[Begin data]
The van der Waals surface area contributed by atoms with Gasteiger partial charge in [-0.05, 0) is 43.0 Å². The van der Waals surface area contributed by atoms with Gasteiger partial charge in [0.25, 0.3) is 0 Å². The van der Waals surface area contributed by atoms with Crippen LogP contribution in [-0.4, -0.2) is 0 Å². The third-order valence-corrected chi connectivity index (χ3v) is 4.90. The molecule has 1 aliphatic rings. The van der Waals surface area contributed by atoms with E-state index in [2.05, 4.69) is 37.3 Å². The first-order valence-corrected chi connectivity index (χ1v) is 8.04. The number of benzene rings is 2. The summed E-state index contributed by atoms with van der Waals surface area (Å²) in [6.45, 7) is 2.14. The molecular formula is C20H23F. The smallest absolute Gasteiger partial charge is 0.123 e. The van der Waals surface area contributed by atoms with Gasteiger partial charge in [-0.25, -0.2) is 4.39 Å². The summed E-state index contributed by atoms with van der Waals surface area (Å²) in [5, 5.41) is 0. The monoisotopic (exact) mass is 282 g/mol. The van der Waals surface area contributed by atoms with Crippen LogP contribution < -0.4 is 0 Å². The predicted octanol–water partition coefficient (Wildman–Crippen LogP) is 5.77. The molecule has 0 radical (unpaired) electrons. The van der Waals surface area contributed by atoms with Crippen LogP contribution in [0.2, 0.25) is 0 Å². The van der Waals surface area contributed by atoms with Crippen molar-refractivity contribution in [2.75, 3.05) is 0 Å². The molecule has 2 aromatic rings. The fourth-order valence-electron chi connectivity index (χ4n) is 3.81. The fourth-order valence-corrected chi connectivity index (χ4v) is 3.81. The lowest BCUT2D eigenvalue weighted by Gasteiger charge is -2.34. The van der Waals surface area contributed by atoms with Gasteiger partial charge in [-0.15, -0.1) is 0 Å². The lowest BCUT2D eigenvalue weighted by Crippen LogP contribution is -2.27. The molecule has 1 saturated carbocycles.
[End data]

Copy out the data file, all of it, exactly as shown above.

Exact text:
The van der Waals surface area contributed by atoms with Gasteiger partial charge in [-0.05, 0) is 43.0 Å². The van der Waals surface area contributed by atoms with Gasteiger partial charge in [0.25, 0.3) is 0 Å². The van der Waals surface area contributed by atoms with Crippen LogP contribution in [-0.4, -0.2) is 0 Å². The third-order valence-corrected chi connectivity index (χ3v) is 4.90. The molecule has 1 aliphatic rings. The van der Waals surface area contributed by atoms with E-state index in [2.05, 4.69) is 37.3 Å². The first-order valence-corrected chi connectivity index (χ1v) is 8.04. The number of benzene rings is 2. The summed E-state index contributed by atoms with van der Waals surface area (Å²) in [6.45, 7) is 2.14. The molecular formula is C20H23F. The smallest absolute Gasteiger partial charge is 0.123 e. The van der Waals surface area contributed by atoms with Gasteiger partial charge in [-0.25, -0.2) is 4.39 Å². The summed E-state index contributed by atoms with van der Waals surface area (Å²) in [5, 5.41) is 0. The monoisotopic (exact) mass is 282 g/mol. The van der Waals surface area contributed by atoms with Crippen LogP contribution < -0.4 is 0 Å². The predicted octanol–water partition coefficient (Wildman–Crippen LogP) is 5.77. The molecule has 0 radical (unpaired) electrons. The van der Waals surface area contributed by atoms with Crippen LogP contribution in [0.2, 0.25) is 0 Å². The van der Waals surface area contributed by atoms with Crippen molar-refractivity contribution in [2.75, 3.05) is 0 Å². The molecule has 2 aromatic rings. The fourth-order valence-electron chi connectivity index (χ4n) is 3.81. The fourth-order valence-corrected chi connectivity index (χ4v) is 3.81. The lowest BCUT2D eigenvalue weighted by Gasteiger charge is -2.34. The van der Waals surface area contributed by atoms with Gasteiger partial charge in [-0.15, -0.1) is 0 Å². The lowest BCUT2D eigenvalue weighted by Crippen LogP contribution is -2.27. The molecule has 1 saturated carbocycles.